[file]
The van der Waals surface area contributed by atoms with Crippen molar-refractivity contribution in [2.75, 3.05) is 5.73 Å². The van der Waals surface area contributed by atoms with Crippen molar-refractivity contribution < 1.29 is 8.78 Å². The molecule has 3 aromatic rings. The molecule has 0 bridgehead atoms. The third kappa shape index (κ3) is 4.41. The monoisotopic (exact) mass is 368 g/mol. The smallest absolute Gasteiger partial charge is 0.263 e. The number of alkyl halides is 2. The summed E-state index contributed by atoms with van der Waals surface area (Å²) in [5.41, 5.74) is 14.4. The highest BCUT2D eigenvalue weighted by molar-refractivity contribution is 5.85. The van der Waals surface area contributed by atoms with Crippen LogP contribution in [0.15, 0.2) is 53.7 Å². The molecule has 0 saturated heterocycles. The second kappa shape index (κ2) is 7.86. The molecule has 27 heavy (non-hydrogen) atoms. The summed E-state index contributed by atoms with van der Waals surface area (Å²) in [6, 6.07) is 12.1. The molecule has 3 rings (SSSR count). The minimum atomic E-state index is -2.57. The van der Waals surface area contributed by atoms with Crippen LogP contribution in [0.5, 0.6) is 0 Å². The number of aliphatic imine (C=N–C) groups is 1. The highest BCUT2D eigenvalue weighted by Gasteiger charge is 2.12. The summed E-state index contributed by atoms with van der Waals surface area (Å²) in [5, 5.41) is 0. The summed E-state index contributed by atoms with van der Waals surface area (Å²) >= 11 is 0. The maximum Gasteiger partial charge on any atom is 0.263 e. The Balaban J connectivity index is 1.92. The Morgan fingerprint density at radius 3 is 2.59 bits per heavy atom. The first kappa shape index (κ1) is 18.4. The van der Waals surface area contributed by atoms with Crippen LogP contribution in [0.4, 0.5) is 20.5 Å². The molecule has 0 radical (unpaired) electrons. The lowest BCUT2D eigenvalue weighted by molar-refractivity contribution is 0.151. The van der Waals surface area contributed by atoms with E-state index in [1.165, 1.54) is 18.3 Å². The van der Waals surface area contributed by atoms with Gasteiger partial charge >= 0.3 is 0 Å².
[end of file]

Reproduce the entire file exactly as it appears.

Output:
The van der Waals surface area contributed by atoms with Crippen molar-refractivity contribution in [2.75, 3.05) is 5.73 Å². The van der Waals surface area contributed by atoms with Crippen molar-refractivity contribution < 1.29 is 8.78 Å². The molecule has 3 aromatic rings. The molecule has 0 bridgehead atoms. The third kappa shape index (κ3) is 4.41. The monoisotopic (exact) mass is 368 g/mol. The smallest absolute Gasteiger partial charge is 0.263 e. The number of alkyl halides is 2. The summed E-state index contributed by atoms with van der Waals surface area (Å²) in [5.41, 5.74) is 14.4. The highest BCUT2D eigenvalue weighted by molar-refractivity contribution is 5.85. The van der Waals surface area contributed by atoms with Crippen LogP contribution in [0.15, 0.2) is 53.7 Å². The molecule has 0 saturated heterocycles. The second kappa shape index (κ2) is 7.86. The molecule has 27 heavy (non-hydrogen) atoms. The summed E-state index contributed by atoms with van der Waals surface area (Å²) in [6, 6.07) is 12.1. The molecule has 3 rings (SSSR count). The minimum atomic E-state index is -2.57. The van der Waals surface area contributed by atoms with Crippen LogP contribution in [0.5, 0.6) is 0 Å². The number of aliphatic imine (C=N–C) groups is 1. The highest BCUT2D eigenvalue weighted by Gasteiger charge is 2.12. The summed E-state index contributed by atoms with van der Waals surface area (Å²) in [5, 5.41) is 0. The summed E-state index contributed by atoms with van der Waals surface area (Å²) >= 11 is 0. The maximum Gasteiger partial charge on any atom is 0.263 e. The Balaban J connectivity index is 1.92. The Morgan fingerprint density at radius 3 is 2.59 bits per heavy atom. The first kappa shape index (κ1) is 18.4. The van der Waals surface area contributed by atoms with Crippen LogP contribution in [0.4, 0.5) is 20.5 Å². The molecule has 0 radical (unpaired) electrons. The lowest BCUT2D eigenvalue weighted by molar-refractivity contribution is 0.151. The van der Waals surface area contributed by atoms with E-state index in [1.165, 1.54) is 18.3 Å². The van der Waals surface area contributed by atoms with Gasteiger partial charge >= 0.3 is 0 Å².